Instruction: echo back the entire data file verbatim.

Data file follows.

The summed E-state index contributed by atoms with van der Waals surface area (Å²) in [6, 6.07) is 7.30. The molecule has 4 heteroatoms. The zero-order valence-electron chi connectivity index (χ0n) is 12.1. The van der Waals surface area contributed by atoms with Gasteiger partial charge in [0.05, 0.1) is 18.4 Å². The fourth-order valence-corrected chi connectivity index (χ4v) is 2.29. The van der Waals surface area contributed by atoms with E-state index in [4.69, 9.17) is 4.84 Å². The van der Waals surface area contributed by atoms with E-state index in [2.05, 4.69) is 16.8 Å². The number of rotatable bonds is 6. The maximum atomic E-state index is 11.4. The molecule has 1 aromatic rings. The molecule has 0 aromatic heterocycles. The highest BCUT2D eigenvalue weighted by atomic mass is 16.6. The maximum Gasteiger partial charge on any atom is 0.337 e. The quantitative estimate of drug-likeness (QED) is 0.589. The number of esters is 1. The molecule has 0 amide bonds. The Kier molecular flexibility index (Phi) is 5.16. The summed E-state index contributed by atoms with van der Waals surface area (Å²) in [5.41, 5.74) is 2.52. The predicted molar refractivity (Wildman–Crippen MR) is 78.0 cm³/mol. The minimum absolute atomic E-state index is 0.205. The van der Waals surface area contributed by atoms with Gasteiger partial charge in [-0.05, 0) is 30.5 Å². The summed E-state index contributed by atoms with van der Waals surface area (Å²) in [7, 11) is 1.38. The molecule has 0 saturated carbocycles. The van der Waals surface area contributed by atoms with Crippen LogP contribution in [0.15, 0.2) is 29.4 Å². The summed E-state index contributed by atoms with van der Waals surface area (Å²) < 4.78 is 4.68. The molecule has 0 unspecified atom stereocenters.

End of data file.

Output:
The summed E-state index contributed by atoms with van der Waals surface area (Å²) in [6, 6.07) is 7.30. The molecule has 4 heteroatoms. The zero-order valence-electron chi connectivity index (χ0n) is 12.1. The van der Waals surface area contributed by atoms with Gasteiger partial charge in [0.05, 0.1) is 18.4 Å². The fourth-order valence-corrected chi connectivity index (χ4v) is 2.29. The van der Waals surface area contributed by atoms with E-state index in [4.69, 9.17) is 4.84 Å². The van der Waals surface area contributed by atoms with E-state index in [2.05, 4.69) is 16.8 Å². The number of rotatable bonds is 6. The maximum atomic E-state index is 11.4. The molecule has 1 aromatic rings. The molecule has 0 aromatic heterocycles. The highest BCUT2D eigenvalue weighted by atomic mass is 16.6. The maximum Gasteiger partial charge on any atom is 0.337 e. The quantitative estimate of drug-likeness (QED) is 0.589. The number of esters is 1. The molecule has 0 amide bonds. The Kier molecular flexibility index (Phi) is 5.16. The summed E-state index contributed by atoms with van der Waals surface area (Å²) in [5.41, 5.74) is 2.52. The predicted molar refractivity (Wildman–Crippen MR) is 78.0 cm³/mol. The minimum absolute atomic E-state index is 0.205. The van der Waals surface area contributed by atoms with Gasteiger partial charge in [-0.05, 0) is 30.5 Å². The summed E-state index contributed by atoms with van der Waals surface area (Å²) in [7, 11) is 1.38. The molecule has 0 saturated carbocycles. The van der Waals surface area contributed by atoms with Crippen LogP contribution in [0.15, 0.2) is 29.4 Å². The summed E-state index contributed by atoms with van der Waals surface area (Å²) < 4.78 is 4.68. The molecule has 0 unspecified atom stereocenters.